Draw a moustache on a poster showing the face of the King of Thailand can get you a fifteen-year prison term in Thailand. A British writer spent a couple weeks in jail after publishing a book that was deemed to injure the “dignity and integrity” of the judiciary.
Japan has a generally freewheeling press, but much of that freewheeling stops short of delving too deeply into the subject of the Japanese Imperial Family, who are never subjected to the indignities that the British royal family has often had to endure from the tabloid press.

This is not to say that Asians are always right. The draconian lese majeste laws in Thailand have been roundly and deservedly criticized by both outsiders and many Thais themselves. Foreign journalists have long had to chafe against strict rules of Singaporean authorities eager to preserve their leader’s dignity.

Nothing about this excuses the apparent retaliation by the North Koreans by hacking and exposing in a kind of Wikileaks fashion Sony Picture’s dirty laundry in public, although it is worth pausing to consider the implications of this unprecedented cyber attack.
It is not so much the technical aspects of the attack; the Northerners have previously attacked cyber targets in South Korea and possibly elsewhere. It may also have gotten help and technical advice from China’s extensive cyber warfare units. It has shown that Pyongyang can fight back effectively.

No, the most interesting aspect is cultural. Somehow the North Koreans knew exactly what to target to cause Sony Pictures the most grief and expense. Certainly, Pyongyang had a better sense of Hollywood culture than Hollywood has of theirs. Is there a Hollywood agent who has gone missing?
Pyongyang has a history of kidnaping people, especially Japanese, to teach their secret agents not just the language but important aspects of foreign cultures. For that matter, in 1978 South Korean film director Shin Song-ok was kidnapped from Hong Kong on orders from Kim Jong-il to help make movies.

He made several movies for Kim Jong-il before he escaped at a film festival in Austria. If nothing else, the Sony affair shows how much that the North Koreans understood and respected the power of cinema long before they understood the power of the internet.


Sunday, December 07, 2014

To Boldly Go . . .

Following the epic voyage of the first Hayabusa space probe to the asteroid Itokawa (named after Japan’s first Nobel Laureate in science) – and back, Japan last week launched a new and improved version. It’s mission? Nothing less than uncovering the mystery of life.

The space probe Hayabusa-2 set off Dec. 3 from the Tanegashima Space Center for a round-trip voyage that will last about six years, returning to earth with precious samples of “asteroid rocks” in 2020.
It is due to arrive at the “near earth object” 1999JU3 ( the Japanese are seeking permission to name the asteroid) in about the summer of 2018 then spend about a year surveying the surface of the solar object before returning to earth.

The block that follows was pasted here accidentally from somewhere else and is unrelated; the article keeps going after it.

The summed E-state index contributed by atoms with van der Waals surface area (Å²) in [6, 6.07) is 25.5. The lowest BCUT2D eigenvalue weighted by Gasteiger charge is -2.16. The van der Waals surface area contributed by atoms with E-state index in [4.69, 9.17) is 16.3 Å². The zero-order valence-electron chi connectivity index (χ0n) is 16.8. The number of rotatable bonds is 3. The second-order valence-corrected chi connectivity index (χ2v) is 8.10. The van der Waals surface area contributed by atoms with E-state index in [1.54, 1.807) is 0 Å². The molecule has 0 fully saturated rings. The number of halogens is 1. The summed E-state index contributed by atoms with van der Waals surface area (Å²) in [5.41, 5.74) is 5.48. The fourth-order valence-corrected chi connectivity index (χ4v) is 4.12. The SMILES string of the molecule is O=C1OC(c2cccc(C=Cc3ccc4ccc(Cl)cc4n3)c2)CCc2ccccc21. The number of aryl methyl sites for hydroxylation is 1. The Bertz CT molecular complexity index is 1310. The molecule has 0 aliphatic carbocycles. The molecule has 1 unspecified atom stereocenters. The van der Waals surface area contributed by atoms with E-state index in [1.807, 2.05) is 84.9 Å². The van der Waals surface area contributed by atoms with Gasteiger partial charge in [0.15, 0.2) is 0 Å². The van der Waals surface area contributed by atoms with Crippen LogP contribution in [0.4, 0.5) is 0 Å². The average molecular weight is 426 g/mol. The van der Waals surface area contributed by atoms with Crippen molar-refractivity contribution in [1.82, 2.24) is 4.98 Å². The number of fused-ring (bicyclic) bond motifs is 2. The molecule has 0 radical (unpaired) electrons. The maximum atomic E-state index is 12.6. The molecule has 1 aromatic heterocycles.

Probably because it does not take pictures and beam them back to earth like the European Space Agency’s recent Rosetta probe to a distant comet, the Hayabusa missions have never garnered much global interest outside the world of scientists and space enthusiasts.
However, the Japanese space vehicle does one thing that the Rosetta probe and other probes to Mars and the moon don’t do. It lands and then returns to Earth. Indeed, the Hayabusa-1 mission was the first round-trip space mission since the Apollo moon landings of the 1970s. It was also the deepest.

In a sense, both the Hayabusa-2 and the Rosetta probes are seeking the answers from two different planetary bodies to the same questions: what was the origin of the solar system and what was the origin of life. The holy grail of both mission would be to discover amino acids.
Many scientists believe that life-giving acids may have traveled to Earth by “hitching rides” on asteroids or comets. The asteroid 1999JU3 is also believed to be about 6 million years old, which places it at the beginning of the solar system and might provide answers to its origin.

Hayabusa-1 failed in its main mission, when the instrument that was to stir up dust collect it and bring it home malfunctioned (although the scientists did try to analyze some of the few particles that did make it back to Japan.)
This time the plan is have Hayabusa-2 drop a “bomb” on the asteroid, “hide” behind the far side of the asteroid until it explodes and then land the probe in the crater. The mission also hopes in that way to recover rocks from beneath the surface that would not be altered by cosmic rays or other phenomenon.

Unlike China, which is clearly aiming to put a Chinese man on the Moon, Japan has essentially carved out a special niche in space exploration, eschewing manned flights in favor of deep-space probes. Not all have been successful Japan too has had its share of misadventures.
In 2009 Japan launched Akatsuki on a voyage to Venus specifically to study its turbulent climate to understand global warming better, but it failed to enter the plants orbit. The first Hayabusa mission too almost failed to return.

Technicians at the Japan Aerospace Exploration Agency (JAXA) had to overcome numerous set-backs during the long voyage of the first Hayabusa. Three of the four ion thrusters stopped working during the trip, a fuel leak rendered the chemical engine inoperable two of the three attitude control antennas broke down and communication was lost for 50 days after the landing.
Despite these trials and nail-biting moments, the first Hayabusa did return and landed safely in the far reaches of the Western Australia following a 600 million km round trip.

The second Hayabusa space craft features a host of technologies that were not aboard the original space craft but were developed to answer many of the problems the original probe experienced. They include an improved antenna and communications system, a redesigned ion engine and more backup equipment.